When you’re constantly watching fighters compete at the highest level, there are times when you can take for granted some of the basic, fundamental realities regarding what it transpiring in front of you; namely that getting there is only the first chapter in a much longer, far more complex story.
The days of athletes arriving in the Octagon as a finished product are largely gone and while some still exhibit a more complete skill set upon arrival than others, there is a larger portion of the UFC roster whose first two, three, four years are all about developing skills, acquiring experience, and maturing into a more accurate representation of who they are inside the cage.
Ion Cutelaba is a good example of this.
The Moldovan light heavyweight, who returns to action against Magomed Ankalaev in the middle of this weekend’s main card at Chartway Arena, made his promotional debut in June 2016 as an undersized 22-year-old bundle of energy, having won 11 of his first 13 professional bouts.
He’d spent exactly 29 seconds fighting in the second round, and his next longest appearance lasted a little over two-and-a-half minutes.
That night in Ottawa, the aptly nicknamed “Hulk” showed flashes of potential in a losing effort against Misha Cirkunov and since then, he’s continued to tantalize and tease, becoming an all-action addition to the 205-pound ranks, while not yet taking the big step forward many have been waiting to see.
“I think my performance is good, but there are always things to improve,” Cutelaba said through a translator when asked about his first seven trips into the Octagon. “I have improved my physical condition and stamina. About negative things, I have nothing to say because there are none.”
A playful smile acknowledging the obvious sarcasm chased the words out of his mouth.
“There have been several impressive moments and there will be many more in the future,” he added. “I just have to stay focused, determined and never stop evolving.”
But because he’s seven fights deep into his UFC journey and already shared the cage with a handful of established names, it feels like there is an expectation that the 26-year-old already be further ahead in his development; that by not yet morphing into a legitimate contender, Cutelaba has somehow underperformed.
It’s an assessment that feels a little hasty for a couple of reasons.
First and foremost, Cutelaba was relatively untested and just 22 years old when he first stepped into the Octagon in the Canadian capital, and while seven fights is a solid sample size when it comes to diagnosing his potential, it’s also not quite big enough when it comes to making definitive statements about where his career will end up and the heights he could reach in the coming years.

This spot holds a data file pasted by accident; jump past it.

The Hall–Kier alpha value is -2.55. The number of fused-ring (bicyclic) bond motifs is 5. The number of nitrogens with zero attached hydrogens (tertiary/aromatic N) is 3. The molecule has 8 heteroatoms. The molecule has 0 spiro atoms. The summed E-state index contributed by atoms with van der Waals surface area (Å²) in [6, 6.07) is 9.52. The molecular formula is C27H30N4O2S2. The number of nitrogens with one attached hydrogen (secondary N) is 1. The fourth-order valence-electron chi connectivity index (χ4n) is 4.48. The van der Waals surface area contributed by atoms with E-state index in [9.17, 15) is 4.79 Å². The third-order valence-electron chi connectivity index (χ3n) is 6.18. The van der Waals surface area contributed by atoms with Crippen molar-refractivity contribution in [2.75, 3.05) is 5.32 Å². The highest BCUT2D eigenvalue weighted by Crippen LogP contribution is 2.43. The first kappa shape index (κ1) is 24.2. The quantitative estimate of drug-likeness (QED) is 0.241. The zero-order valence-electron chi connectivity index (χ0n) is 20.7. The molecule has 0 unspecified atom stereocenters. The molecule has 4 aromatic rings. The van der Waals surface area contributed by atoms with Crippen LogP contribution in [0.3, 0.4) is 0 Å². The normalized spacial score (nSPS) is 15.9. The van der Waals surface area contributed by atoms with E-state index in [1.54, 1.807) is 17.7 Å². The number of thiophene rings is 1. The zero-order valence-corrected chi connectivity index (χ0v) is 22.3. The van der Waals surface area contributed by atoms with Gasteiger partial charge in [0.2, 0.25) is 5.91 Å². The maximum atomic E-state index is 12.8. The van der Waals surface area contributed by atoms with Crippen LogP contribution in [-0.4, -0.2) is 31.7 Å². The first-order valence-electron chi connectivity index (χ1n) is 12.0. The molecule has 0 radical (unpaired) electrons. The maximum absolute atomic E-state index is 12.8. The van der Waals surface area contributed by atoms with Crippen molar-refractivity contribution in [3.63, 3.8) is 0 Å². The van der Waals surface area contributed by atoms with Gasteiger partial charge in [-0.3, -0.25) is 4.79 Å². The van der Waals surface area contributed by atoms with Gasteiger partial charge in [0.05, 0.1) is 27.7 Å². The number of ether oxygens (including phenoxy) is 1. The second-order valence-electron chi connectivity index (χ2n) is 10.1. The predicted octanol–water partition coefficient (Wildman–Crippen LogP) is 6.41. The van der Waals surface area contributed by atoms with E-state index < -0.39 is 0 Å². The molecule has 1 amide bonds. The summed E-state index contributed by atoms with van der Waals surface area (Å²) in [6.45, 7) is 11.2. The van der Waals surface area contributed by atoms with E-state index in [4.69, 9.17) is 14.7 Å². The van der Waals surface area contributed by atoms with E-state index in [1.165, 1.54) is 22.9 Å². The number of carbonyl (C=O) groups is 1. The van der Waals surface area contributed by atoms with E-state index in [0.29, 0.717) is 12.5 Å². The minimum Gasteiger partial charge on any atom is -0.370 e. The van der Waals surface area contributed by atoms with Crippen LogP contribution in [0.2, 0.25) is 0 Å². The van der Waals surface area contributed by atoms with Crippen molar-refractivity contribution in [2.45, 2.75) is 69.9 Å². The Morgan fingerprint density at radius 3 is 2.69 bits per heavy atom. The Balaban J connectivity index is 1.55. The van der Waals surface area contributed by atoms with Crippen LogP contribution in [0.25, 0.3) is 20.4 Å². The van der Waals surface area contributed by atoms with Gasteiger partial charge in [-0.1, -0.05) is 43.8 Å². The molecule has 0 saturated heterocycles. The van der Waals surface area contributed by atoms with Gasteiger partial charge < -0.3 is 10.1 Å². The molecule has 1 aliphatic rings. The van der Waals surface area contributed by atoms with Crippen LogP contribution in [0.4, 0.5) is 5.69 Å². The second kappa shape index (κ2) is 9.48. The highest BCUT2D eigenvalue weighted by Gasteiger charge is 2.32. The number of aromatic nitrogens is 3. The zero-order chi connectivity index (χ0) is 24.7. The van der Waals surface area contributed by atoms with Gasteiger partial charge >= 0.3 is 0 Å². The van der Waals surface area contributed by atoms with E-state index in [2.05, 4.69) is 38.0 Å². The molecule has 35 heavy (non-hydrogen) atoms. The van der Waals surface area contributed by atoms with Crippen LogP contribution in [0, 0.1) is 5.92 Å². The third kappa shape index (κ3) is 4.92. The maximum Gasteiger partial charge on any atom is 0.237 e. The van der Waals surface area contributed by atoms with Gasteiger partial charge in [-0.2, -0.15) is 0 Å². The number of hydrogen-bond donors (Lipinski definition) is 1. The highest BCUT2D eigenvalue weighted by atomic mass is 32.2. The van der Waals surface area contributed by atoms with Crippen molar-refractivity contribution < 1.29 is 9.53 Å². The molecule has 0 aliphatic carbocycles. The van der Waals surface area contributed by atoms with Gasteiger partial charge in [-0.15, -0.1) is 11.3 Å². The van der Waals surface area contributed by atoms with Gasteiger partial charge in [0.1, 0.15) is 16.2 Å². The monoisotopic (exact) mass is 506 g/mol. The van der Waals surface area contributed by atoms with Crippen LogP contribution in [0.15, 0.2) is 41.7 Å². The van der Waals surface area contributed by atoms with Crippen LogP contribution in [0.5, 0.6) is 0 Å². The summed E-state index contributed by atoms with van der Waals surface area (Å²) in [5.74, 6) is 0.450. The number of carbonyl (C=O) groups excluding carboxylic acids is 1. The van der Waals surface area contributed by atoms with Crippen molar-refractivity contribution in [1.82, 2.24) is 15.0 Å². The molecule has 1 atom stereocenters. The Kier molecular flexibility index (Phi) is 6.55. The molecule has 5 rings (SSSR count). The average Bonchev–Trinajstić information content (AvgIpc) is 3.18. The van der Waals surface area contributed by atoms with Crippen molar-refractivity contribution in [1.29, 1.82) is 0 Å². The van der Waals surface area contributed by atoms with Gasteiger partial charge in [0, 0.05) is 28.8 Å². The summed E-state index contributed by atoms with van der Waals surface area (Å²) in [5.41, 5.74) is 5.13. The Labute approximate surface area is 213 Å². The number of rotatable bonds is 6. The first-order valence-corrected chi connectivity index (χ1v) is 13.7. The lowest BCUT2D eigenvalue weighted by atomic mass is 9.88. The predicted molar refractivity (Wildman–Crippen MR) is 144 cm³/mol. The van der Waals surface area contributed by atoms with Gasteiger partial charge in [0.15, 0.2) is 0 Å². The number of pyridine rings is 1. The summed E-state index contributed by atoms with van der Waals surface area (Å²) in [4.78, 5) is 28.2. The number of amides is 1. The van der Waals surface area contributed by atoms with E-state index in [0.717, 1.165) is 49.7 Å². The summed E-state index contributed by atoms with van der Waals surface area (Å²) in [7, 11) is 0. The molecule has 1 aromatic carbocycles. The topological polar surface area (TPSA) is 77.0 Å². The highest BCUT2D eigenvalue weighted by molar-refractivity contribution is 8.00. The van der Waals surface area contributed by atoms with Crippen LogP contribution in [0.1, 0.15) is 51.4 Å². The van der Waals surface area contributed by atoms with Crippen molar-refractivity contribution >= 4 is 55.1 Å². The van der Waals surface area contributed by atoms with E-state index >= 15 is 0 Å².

Secondly, the light heavyweight and heavyweight divisions operate differently than the remaining weight classes in the UFC.
In most divisions, it takes young, emerging talents four, five, six fights — sometimes more — before they’re standing across the cage from a fellow rising star or battle-tested, Top 15 fighter. But at the two highest weight classes in the UFC, that wait time is drastically reduced and a couple solid performances can lead to you standing opposite a former title challenger in your sixth bout with the company.
“It is indeed pretty hard, but I never expected, nor would I wanted it to be different,” said Cutelaba, who followed up victories over Henrique da Silva and Gadzhimurad Antigulov with a second-round submission loss to Glover Teixeira last April in Sunrise, Florida.
It was the 40-year-old Brazilian’s 17th UFC appearance and Cutelaba’s 19th professional fight.
“I am a young fighter; I’m still evolving,” he added. “I have learned a lot during these last 18 months and I had to make many changes. It helped me become stronger, more confident and very determined.
“One day, I will become a UFC champion.”
After getting back into the win column in September with a hellacious first-round finish of former TUF finalist Khalil Rountree Jr. in Denmark, Cutelaba is set to venture back into the fray against another up-and-comer in the 205-pound ranks this weekend when he squares off with the streaking Ankalaev.
Where Cutelaba has struggled to find consistency and compete at a regular clip, his 27-year-old opponent has made four appearances in his first two years on the UFC roster, rebounding from a last-second submission loss in his debut to collect three straight victories heading into their main card clash Saturday evening on the shores of Chesapeake Bay.
Many see Ankalaev as a rising star and potential future contender, but the man he’ll share the cage with in Norfolk is not convinced.
“Who is Magomed Ankalaev?” Cutelaba said with a sheepish grin when asked to assess what his opponent brings to the table. “I'm kidding, of course. I studied his last fights though, and there is nothing impressive. I have to be careful not to hit him too hard.”
Hitting hard has been Cutelaba’s calling card since entering the UFC and his obvious power remains his greatest weapon whenever he steps into the Octagon.
But the fight with Rountree Jr. also showed an improved understanding of tactics and recognizing openings, as he shifted from trading in space to using his wrestling to ground the dangerous Muay Thai stylist.
Understanding those moments and making those on-the-fly adjustments are elements you can’t teach in the gym — they only ever take root when you’re forced to deal with them live and the only way to reach that point is through experience.
Saturday’s main card showdown with Ankalaev might be Cutelaba’s 21st professional fight, but it’s just his eighth in the UFC and he’s just now starting to put things together and figure things out, which means that big step forward that some believe is overdue could be just around the corner.
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